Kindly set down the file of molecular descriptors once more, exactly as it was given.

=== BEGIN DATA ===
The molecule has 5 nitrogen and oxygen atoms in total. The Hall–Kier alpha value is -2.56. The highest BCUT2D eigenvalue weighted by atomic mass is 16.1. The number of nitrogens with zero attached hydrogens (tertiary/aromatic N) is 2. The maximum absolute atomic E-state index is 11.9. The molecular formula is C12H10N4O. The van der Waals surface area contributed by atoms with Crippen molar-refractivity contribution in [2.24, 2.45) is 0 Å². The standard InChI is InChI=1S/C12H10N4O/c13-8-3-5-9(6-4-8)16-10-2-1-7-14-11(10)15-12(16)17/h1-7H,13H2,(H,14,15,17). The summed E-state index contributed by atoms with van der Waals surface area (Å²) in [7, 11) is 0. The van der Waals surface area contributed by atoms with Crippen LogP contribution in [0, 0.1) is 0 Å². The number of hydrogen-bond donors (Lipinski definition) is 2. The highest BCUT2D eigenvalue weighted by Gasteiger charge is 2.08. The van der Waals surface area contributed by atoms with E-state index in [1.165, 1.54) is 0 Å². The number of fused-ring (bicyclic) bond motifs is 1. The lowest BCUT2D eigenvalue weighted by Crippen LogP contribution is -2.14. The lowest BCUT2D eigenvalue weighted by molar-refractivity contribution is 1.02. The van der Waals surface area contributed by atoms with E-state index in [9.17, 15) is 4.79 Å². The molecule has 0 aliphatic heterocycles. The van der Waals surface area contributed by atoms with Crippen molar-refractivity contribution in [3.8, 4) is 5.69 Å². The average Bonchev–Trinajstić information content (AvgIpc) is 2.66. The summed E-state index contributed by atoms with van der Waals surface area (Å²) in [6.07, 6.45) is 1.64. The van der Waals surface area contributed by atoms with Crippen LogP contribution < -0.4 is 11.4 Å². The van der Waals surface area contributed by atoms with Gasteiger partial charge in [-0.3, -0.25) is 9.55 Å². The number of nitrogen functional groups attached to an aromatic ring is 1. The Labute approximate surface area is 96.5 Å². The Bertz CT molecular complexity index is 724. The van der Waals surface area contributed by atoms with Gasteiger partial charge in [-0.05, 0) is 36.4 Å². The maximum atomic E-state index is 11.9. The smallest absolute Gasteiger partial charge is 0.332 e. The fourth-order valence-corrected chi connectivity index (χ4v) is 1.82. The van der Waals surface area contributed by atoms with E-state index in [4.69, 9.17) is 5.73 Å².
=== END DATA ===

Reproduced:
The molecule has 5 nitrogen and oxygen atoms in total. The Hall–Kier alpha value is -2.56. The highest BCUT2D eigenvalue weighted by atomic mass is 16.1. The number of nitrogens with zero attached hydrogens (tertiary/aromatic N) is 2. The maximum absolute atomic E-state index is 11.9. The molecular formula is C12H10N4O. The van der Waals surface area contributed by atoms with Crippen molar-refractivity contribution in [2.24, 2.45) is 0 Å². The standard InChI is InChI=1S/C12H10N4O/c13-8-3-5-9(6-4-8)16-10-2-1-7-14-11(10)15-12(16)17/h1-7H,13H2,(H,14,15,17). The summed E-state index contributed by atoms with van der Waals surface area (Å²) in [7, 11) is 0. The van der Waals surface area contributed by atoms with Crippen LogP contribution in [0, 0.1) is 0 Å². The number of hydrogen-bond donors (Lipinski definition) is 2. The highest BCUT2D eigenvalue weighted by Gasteiger charge is 2.08. The van der Waals surface area contributed by atoms with E-state index in [1.165, 1.54) is 0 Å². The number of fused-ring (bicyclic) bond motifs is 1. The lowest BCUT2D eigenvalue weighted by Crippen LogP contribution is -2.14. The lowest BCUT2D eigenvalue weighted by molar-refractivity contribution is 1.02. The van der Waals surface area contributed by atoms with E-state index in [9.17, 15) is 4.79 Å². The molecule has 0 aliphatic heterocycles. The van der Waals surface area contributed by atoms with Crippen molar-refractivity contribution in [3.8, 4) is 5.69 Å². The average Bonchev–Trinajstić information content (AvgIpc) is 2.66. The summed E-state index contributed by atoms with van der Waals surface area (Å²) in [6.07, 6.45) is 1.64. The van der Waals surface area contributed by atoms with Crippen LogP contribution < -0.4 is 11.4 Å². The van der Waals surface area contributed by atoms with Gasteiger partial charge in [-0.3, -0.25) is 9.55 Å². The number of nitrogen functional groups attached to an aromatic ring is 1. The Labute approximate surface area is 96.5 Å². The Bertz CT molecular complexity index is 724. The van der Waals surface area contributed by atoms with Gasteiger partial charge in [-0.05, 0) is 36.4 Å². The maximum atomic E-state index is 11.9. The smallest absolute Gasteiger partial charge is 0.332 e. The fourth-order valence-corrected chi connectivity index (χ4v) is 1.82. The van der Waals surface area contributed by atoms with E-state index in [4.69, 9.17) is 5.73 Å².